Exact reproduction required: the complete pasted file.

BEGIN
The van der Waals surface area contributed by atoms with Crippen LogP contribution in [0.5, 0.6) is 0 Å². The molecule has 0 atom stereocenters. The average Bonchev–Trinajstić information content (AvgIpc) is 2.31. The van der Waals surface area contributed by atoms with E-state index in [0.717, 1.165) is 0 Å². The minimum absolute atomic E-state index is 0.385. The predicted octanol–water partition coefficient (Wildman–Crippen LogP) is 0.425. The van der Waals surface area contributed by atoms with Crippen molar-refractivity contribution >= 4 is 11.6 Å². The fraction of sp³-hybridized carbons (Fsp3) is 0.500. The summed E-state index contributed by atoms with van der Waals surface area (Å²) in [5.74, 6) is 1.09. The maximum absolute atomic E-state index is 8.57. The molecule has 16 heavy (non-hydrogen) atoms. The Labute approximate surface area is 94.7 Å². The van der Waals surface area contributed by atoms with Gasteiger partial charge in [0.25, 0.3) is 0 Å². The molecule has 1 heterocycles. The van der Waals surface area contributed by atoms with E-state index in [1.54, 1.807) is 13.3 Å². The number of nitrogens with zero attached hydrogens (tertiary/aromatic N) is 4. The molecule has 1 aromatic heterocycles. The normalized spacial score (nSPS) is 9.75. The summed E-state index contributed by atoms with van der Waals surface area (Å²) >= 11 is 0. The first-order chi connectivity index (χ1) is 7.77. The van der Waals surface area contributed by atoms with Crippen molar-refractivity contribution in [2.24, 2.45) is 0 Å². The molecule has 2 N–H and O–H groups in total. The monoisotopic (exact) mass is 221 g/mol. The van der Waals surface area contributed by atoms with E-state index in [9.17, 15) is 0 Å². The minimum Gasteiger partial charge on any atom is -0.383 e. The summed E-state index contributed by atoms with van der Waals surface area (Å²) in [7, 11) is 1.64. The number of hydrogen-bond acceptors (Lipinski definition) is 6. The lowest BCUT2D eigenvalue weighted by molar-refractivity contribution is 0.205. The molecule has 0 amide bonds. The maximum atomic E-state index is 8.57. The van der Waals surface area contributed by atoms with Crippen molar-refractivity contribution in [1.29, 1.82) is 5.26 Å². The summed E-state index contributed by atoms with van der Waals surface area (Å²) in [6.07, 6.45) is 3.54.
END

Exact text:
The van der Waals surface area contributed by atoms with Crippen LogP contribution in [0.5, 0.6) is 0 Å². The molecule has 0 atom stereocenters. The average Bonchev–Trinajstić information content (AvgIpc) is 2.31. The van der Waals surface area contributed by atoms with E-state index in [0.717, 1.165) is 0 Å². The minimum absolute atomic E-state index is 0.385. The predicted octanol–water partition coefficient (Wildman–Crippen LogP) is 0.425. The van der Waals surface area contributed by atoms with Crippen molar-refractivity contribution >= 4 is 11.6 Å². The fraction of sp³-hybridized carbons (Fsp3) is 0.500. The summed E-state index contributed by atoms with van der Waals surface area (Å²) in [5.74, 6) is 1.09. The maximum absolute atomic E-state index is 8.57. The molecule has 16 heavy (non-hydrogen) atoms. The Labute approximate surface area is 94.7 Å². The van der Waals surface area contributed by atoms with Gasteiger partial charge in [0.25, 0.3) is 0 Å². The molecule has 1 heterocycles. The van der Waals surface area contributed by atoms with E-state index in [1.54, 1.807) is 13.3 Å². The number of nitrogens with zero attached hydrogens (tertiary/aromatic N) is 4. The molecule has 1 aromatic heterocycles. The normalized spacial score (nSPS) is 9.75. The summed E-state index contributed by atoms with van der Waals surface area (Å²) >= 11 is 0. The first-order chi connectivity index (χ1) is 7.77. The van der Waals surface area contributed by atoms with Crippen molar-refractivity contribution in [2.24, 2.45) is 0 Å². The molecule has 2 N–H and O–H groups in total. The monoisotopic (exact) mass is 221 g/mol. The van der Waals surface area contributed by atoms with E-state index in [9.17, 15) is 0 Å². The minimum Gasteiger partial charge on any atom is -0.383 e. The summed E-state index contributed by atoms with van der Waals surface area (Å²) in [7, 11) is 1.64. The number of hydrogen-bond acceptors (Lipinski definition) is 6. The lowest BCUT2D eigenvalue weighted by molar-refractivity contribution is 0.205. The molecule has 0 amide bonds. The maximum atomic E-state index is 8.57. The van der Waals surface area contributed by atoms with Crippen molar-refractivity contribution in [1.29, 1.82) is 5.26 Å². The summed E-state index contributed by atoms with van der Waals surface area (Å²) in [6.07, 6.45) is 3.54.